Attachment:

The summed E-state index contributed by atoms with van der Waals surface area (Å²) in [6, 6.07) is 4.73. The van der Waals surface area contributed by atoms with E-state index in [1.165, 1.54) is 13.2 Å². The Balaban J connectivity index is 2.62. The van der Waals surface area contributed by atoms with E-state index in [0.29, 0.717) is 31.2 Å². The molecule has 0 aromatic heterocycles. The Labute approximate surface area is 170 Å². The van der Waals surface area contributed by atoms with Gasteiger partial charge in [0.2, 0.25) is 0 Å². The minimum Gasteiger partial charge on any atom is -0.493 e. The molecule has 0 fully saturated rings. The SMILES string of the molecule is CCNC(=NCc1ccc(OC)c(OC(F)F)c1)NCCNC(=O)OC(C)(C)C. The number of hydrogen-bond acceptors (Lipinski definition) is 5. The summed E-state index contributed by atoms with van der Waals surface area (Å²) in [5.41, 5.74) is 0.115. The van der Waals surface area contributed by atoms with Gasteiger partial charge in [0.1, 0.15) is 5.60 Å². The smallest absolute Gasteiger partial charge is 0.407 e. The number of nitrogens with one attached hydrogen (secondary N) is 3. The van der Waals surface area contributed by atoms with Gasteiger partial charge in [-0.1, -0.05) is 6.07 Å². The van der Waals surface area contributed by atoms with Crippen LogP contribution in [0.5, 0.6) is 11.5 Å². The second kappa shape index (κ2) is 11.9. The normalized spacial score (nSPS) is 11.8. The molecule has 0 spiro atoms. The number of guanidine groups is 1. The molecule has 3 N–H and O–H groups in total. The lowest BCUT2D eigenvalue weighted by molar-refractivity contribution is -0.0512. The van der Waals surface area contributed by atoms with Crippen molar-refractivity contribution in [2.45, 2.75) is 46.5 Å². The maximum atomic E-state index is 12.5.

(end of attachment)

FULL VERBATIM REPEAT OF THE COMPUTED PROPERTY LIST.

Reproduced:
The summed E-state index contributed by atoms with van der Waals surface area (Å²) in [6, 6.07) is 4.73. The van der Waals surface area contributed by atoms with E-state index in [1.165, 1.54) is 13.2 Å². The Balaban J connectivity index is 2.62. The van der Waals surface area contributed by atoms with E-state index in [0.29, 0.717) is 31.2 Å². The molecule has 0 aromatic heterocycles. The Labute approximate surface area is 170 Å². The van der Waals surface area contributed by atoms with Gasteiger partial charge in [0.2, 0.25) is 0 Å². The minimum Gasteiger partial charge on any atom is -0.493 e. The molecule has 0 fully saturated rings. The SMILES string of the molecule is CCNC(=NCc1ccc(OC)c(OC(F)F)c1)NCCNC(=O)OC(C)(C)C. The number of hydrogen-bond acceptors (Lipinski definition) is 5. The summed E-state index contributed by atoms with van der Waals surface area (Å²) in [5.41, 5.74) is 0.115. The van der Waals surface area contributed by atoms with Gasteiger partial charge in [0.1, 0.15) is 5.60 Å². The smallest absolute Gasteiger partial charge is 0.407 e. The number of nitrogens with one attached hydrogen (secondary N) is 3. The van der Waals surface area contributed by atoms with Gasteiger partial charge in [-0.1, -0.05) is 6.07 Å². The van der Waals surface area contributed by atoms with Crippen LogP contribution in [0.5, 0.6) is 11.5 Å². The second kappa shape index (κ2) is 11.9. The normalized spacial score (nSPS) is 11.8. The molecule has 0 spiro atoms. The number of guanidine groups is 1. The molecule has 3 N–H and O–H groups in total. The lowest BCUT2D eigenvalue weighted by molar-refractivity contribution is -0.0512. The van der Waals surface area contributed by atoms with Crippen molar-refractivity contribution in [2.45, 2.75) is 46.5 Å². The maximum atomic E-state index is 12.5.